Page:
As such, their cuisine isn’t as varied or sophisticated as what you may find elsewhere in the US – though there are some local specialties worth trying, like yushka (a type of stew) madefrom caribou or sealskin, or cheese and salmon – but they are still unique to Akutan, which makes them a tourist attraction in their own right.
The government of Akutan is a monarchy, and the current monarch is Queen Esther Kujau. The island has no postal or telephone services, so if you need to send or receive mail, please bring whatever supplies you’ll need with you when travelling here – there’s not going to be any post office on the island!
Akutan isn’t part of the US mainland, but it does have its own currency – the akutan dollar. You won’t find many places in Akutan wherecurrency exchange is available (or even allowed), so make sure that you have enough akutans when you travel here.
Landscape and Geography of Akutan – Accessible features on the island include a lighthouse, abandoned buildings from World War II harbour infrastructure and some protected areas, including a ‘reef’ area for collecting shellfish that protect all marine life in exchange for payment (responsible fishermen have been told not to fish there).
There aren’t any government services available on Akutan, so if you need to get a passport or driver’s licence, you’ll have to bring whatever supplies you’ll need with you.
Akutan is also outside of the US mainland and doesn’t have any emergency services. If something happens that requires evacuation or help from authorities, people on the island will have to travel out to Anchorage (a two-hour ferry ride) or Jerome Island (a four-hour ferry ride) in order not be cut off from the rest of the world.
Akutan is a small, isolated island that’s become a popular tourist destination due to its beauty and the fact that it’s inaccessible from the mainland. Visitors can explore the island by foot or by boat, and there are several places where they can go hiking or fishing.
Akutan Island is an uninhabited island located in the Aleutian Islands of Alaska. The island is a popular tourist destination due to its rugged, natural landscape, as well as its wildlife. It is also the site of a United States Air Force base and a Coast Guard station.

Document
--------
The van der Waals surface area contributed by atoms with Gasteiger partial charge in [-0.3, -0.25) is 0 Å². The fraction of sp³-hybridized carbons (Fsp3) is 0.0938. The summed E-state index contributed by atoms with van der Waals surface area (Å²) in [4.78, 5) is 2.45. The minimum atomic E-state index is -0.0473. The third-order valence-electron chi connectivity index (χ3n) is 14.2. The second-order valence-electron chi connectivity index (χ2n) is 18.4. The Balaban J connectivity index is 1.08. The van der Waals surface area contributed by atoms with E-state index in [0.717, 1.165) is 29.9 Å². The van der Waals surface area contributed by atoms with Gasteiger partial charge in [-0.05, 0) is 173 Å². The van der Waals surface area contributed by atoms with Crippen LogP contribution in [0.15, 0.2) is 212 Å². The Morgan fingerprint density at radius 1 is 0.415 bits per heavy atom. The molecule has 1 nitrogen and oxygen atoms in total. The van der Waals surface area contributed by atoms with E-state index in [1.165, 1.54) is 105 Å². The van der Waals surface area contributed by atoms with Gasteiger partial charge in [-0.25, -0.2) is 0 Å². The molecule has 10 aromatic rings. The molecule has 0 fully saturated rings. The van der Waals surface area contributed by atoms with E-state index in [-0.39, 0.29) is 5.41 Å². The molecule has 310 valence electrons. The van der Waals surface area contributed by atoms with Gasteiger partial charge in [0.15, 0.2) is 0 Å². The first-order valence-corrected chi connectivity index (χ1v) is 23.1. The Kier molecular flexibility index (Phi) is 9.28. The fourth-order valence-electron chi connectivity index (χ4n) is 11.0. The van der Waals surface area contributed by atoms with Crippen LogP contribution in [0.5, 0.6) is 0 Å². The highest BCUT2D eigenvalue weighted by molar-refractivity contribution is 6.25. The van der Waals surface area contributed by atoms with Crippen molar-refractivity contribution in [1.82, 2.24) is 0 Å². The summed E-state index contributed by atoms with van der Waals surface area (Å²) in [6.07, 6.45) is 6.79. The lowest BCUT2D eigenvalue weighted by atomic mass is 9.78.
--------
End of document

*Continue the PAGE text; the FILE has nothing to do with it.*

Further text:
What Is The Legal Status Of Akutan Island?
Akutan island is a national park that was established in 1968. It is managed by the National Park Service and falls under the jurisdiction of the United States Department of Interior.
How Large Is Akutan Island?
Akutan island covers an area of just 1.2 square kilometres, making it one of the smallest national parks in the world.
What Kind Of Wildlife Can I Expect To See On Akutan Island?
The island hosts a wide variety of wildlife, including pygmy goats, golden e agles, hawks, and sea lion. In the intertidal zone are some of America’s rarest plants like colima angustifolia (a small red alga) and cryptophyllum richardsonii (a tiny crassulacean). Amongst the birds there is a diverse range including bald eagles, peregrine falcons, snowy owls, loons.
What Types Of Vegetation Does Akutan Island Have?
There is a great deal of diversity in plant life on Akutan island with over 1 million different species present . The island supports a great range of forest types from coniferous to deciduous but is particularly unique for being one of very few places on earth that has an ecosystem dominated by heath tundra.
How Does Akutan Island Compare With Other Alaskan Islands?
Akutan island boasts low levels and some truly incredible variation in plant species, animal life (including reptiles such as the Barren-ground lizard and raccoons), threatened birds such as Alaska’s piping plover, bald eagles and peregrine falcons; marine wildlife including whales and sea lions, and a truly distinctive ecosystem.